South Korean conglomerate Samsung is dead set on ditching its perception as nothing more than a commoditized hardware vendor. To that end, the company has been aggressively focusing on software and services, even though that inevitably entails undermining Google's own.
When Samsung unveiled the Galaxy S4 in March, there was literally no direct mention of Google or Android during the presentation, although their presence was understood. Many of Samsung's new features are exact duplicates of some built into Android.
Shortly after the event, much of the tech press derided some of these new features as little more than novelties with little to no real-world use cases. For example, AllThingsD's influential Walt Mossberg called Sammy's software "gimmicky" and "duplicative."
Well, Samsung has released a new ad again targeting Apple (NASDAQ:AAPL) directly, showcasing some of these new features while demonstrating two indisputable instances where the Galaxy S4 will always triumph over the iPhone 5.
For prospective smartphone buyers that frequently eat barbecued ribs, absolutely must answer their phones while eating, and loathe the use of moist towelettes, the Galaxy S4 and Air Gesture is for you. Samsung's new flagship may also be a perfect match for anyone in the midst of applying sunscreen that just received a text that can't be ignored for 5 seconds. Air View is the only way to preview a text message immediately without risking sunburn.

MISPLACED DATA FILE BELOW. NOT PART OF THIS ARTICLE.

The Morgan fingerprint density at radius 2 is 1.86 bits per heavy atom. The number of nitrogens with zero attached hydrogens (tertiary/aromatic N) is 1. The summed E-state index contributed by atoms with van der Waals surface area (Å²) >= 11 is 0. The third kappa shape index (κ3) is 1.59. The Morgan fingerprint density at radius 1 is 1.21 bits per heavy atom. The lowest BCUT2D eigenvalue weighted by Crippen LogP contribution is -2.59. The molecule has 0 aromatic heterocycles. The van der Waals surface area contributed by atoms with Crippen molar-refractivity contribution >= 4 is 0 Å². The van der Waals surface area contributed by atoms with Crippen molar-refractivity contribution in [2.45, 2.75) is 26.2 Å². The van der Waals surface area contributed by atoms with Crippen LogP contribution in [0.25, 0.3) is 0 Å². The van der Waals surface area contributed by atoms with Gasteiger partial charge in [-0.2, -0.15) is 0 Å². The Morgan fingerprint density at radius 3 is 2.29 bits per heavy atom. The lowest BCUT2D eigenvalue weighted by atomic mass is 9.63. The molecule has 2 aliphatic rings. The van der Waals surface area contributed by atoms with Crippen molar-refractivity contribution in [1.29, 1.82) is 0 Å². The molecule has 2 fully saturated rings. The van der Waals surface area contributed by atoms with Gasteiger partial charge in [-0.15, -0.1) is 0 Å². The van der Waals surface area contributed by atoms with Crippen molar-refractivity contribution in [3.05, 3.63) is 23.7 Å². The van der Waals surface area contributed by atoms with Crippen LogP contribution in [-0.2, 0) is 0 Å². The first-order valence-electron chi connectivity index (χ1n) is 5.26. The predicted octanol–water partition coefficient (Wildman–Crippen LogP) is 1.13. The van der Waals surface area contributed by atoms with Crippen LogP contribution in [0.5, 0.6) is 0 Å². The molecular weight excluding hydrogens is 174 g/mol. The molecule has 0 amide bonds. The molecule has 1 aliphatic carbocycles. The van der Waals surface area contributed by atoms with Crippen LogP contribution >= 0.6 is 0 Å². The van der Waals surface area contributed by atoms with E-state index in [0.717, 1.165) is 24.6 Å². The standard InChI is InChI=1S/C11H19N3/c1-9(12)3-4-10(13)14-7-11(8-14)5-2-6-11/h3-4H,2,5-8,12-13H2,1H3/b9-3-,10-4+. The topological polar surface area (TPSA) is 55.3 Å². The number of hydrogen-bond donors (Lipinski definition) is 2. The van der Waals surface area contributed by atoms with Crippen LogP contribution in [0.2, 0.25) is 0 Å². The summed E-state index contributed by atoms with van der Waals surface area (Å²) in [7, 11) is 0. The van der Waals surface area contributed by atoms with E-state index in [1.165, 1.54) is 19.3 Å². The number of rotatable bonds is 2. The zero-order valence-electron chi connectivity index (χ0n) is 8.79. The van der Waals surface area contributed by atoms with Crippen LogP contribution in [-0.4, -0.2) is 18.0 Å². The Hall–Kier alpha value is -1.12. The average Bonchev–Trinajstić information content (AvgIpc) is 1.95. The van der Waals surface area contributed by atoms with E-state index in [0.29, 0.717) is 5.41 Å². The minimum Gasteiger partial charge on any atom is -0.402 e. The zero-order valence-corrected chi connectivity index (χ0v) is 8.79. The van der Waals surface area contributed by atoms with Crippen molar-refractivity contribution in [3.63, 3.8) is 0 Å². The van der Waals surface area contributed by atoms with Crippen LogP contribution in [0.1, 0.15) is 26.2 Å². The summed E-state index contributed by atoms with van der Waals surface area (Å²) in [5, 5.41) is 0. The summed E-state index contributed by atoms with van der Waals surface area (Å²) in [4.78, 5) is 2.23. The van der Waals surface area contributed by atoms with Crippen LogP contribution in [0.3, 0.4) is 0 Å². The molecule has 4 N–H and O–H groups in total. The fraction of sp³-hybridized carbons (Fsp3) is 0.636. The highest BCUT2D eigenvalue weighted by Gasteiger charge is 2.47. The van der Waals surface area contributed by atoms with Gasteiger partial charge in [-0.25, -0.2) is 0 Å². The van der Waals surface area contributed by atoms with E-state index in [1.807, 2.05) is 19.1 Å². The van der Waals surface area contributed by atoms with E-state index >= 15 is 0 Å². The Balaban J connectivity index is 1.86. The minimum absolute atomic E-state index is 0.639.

You got me there
In these specific use cases, Apple simply can't compete. Short of calling up Synaptics (NASDAQ:SYNA) and incorporating the company's ClearPad technology and its 3D-Touch capabilities, the iPhone will never know when you're about to touch it. Apple used to tap Synaptics for iPod click-wheel sensors, but that was a long time ago. The Samsung design win has given Synaptics a nice pop, since the GS4 is bound to bring in abundant unit volumes.
I was in a local carrier retail store the other day to scope out current offerings and played with a Galaxy S4. Air View is a tough sell for everyday use. The ability to preview things by hovering your finger sounds innovative on paper, but in practice it takes conscious effort to not touch the screen. I was stationary, but it would likely be unusable in a moving vehicle or while walking, among numerous other everyday scenarios. It's far from intuitive, but it works as intended.
Samsung also demonstrates some other features that the iPhone doesn't have, such as the ability to share photos by touching phones using NFC. This advantage is partially neutered by the fact that there are countless other methods of photo sharing, including but not limited to good ol' fashioned email.
Samsung is back to its Apple-bashing ways, but fortunately Apple is getting back on its marketing game.